Baltimore Orioles: Are the Birds tipping pitches?

The Baltimore Orioles lost their fifth of six games yesterday in which they had been leading at one point or another. And perhaps the sad part is that Dylan Bundy didn’t pitch horribly. He didn’t have good stuff per se, but save for one pitch at the end of his outing I felt he pitched well enough to put the Birds in a position to win. Bundy’s line: 6.0 IP, 8 H, 6 R, 4 BB, 3 K.

The Orioles took an early 2-0 lead in the first inning on Chris Davis‘ two-run homer. And that could be good news for the Birds, because Davis’ bat is starting to heat up. One inning later they led 3-0 on Smith’s RBI-single.

However as has been happening frequently o late, Detroit got it all back in one fatal swoop. Martinez smacked a three-run homer in the third to tie the game at three. And that was only a harbinger of what was to come, although the Birds did fight back. Adam Jones gave the Orioles the lead back with a solo homer in the fifth, only to have V. Martinez smack a two-run shot in the bottom of the inning. Add in an Avila double, and the O’s trailed by two. Once again however, they made a run of it – with Smith’s solo homer in the seventh, but 6-5 was as close as they would get.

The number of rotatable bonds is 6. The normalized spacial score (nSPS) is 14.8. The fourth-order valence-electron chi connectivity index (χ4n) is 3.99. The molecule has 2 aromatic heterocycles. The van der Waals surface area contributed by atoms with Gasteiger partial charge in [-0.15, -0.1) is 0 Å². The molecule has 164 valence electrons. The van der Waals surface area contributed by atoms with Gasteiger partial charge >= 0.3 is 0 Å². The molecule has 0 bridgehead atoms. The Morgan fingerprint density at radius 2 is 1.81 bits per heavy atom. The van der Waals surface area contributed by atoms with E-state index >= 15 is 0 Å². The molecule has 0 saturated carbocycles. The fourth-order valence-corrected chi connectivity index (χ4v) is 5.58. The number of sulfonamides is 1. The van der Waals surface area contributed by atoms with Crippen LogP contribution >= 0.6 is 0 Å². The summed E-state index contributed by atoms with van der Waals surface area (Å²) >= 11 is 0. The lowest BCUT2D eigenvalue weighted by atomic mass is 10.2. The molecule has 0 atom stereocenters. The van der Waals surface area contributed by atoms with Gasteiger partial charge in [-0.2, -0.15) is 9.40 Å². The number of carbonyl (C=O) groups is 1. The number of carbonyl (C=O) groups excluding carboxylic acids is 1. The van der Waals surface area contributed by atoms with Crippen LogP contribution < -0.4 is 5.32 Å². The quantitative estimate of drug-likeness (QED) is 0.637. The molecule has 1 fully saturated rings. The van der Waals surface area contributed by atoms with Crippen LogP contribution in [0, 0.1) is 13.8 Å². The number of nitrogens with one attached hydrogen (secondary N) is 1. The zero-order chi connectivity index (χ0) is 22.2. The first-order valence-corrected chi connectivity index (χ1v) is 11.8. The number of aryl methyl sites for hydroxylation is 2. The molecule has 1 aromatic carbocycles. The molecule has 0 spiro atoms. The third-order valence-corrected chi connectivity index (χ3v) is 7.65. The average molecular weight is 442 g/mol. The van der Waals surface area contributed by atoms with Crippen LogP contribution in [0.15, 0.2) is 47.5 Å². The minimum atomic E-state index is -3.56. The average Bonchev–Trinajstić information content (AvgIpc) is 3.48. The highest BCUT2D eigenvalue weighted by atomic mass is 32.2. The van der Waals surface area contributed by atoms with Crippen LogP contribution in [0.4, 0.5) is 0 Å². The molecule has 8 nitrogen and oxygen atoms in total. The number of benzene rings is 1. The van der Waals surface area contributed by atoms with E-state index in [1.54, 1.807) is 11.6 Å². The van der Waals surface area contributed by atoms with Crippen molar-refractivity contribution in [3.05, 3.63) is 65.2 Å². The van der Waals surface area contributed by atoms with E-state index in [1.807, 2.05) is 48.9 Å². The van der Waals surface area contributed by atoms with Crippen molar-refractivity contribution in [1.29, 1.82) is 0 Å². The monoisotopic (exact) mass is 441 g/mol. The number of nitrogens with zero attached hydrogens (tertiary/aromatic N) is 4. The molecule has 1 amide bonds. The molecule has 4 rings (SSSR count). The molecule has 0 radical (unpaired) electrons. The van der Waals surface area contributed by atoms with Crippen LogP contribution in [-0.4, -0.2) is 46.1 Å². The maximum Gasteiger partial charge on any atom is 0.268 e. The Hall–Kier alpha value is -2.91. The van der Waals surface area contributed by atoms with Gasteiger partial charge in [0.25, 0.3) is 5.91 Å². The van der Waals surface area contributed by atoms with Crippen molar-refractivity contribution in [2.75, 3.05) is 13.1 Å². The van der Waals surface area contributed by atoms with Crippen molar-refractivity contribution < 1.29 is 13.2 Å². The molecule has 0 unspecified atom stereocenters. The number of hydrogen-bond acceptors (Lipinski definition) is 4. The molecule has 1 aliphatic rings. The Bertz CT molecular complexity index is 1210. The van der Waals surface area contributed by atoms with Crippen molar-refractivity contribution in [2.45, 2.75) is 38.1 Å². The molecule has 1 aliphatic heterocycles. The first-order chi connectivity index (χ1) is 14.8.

I mentioned that Detroit tied it above in one fatal swoop, as has been happening a lot of late. Combine that with the fact that in five of the last six games the Birds have lost leads, and perhaps it leads you to an interesting theory. Is it possible that the O’s are tipping pitches?

Obviously it wouldn’t be something that’s being done consciously, nor would it be something mechanical. Because obviously it would be an act that’s occurring over a wide array of pitchers and in various situations. The two Bundy pitches that were hit out yesterday weren’t bad pitches. They weren’t hung, and their locations were exactly where the catcher had set up. The hitters just seemed to know where they were coming.

I suppose the better question then is whether or not teams are stealing signs. Either way, perhaps the O’s need to look at how they’re calling games, because of late it’s with relative ease that teams are overtaking them. If a guy knows exactly what’s coming in terms of pitch location and/or speed, he has a huge advantage over you.

The Orioles head home after a tough road trip tonight to open a three-game set with Toronto. Chris Tillman gets the start for the Orioles, and he’ll be opposed by Toronto’s Aaron Sanchez. Game time is set for just after 7 PM.

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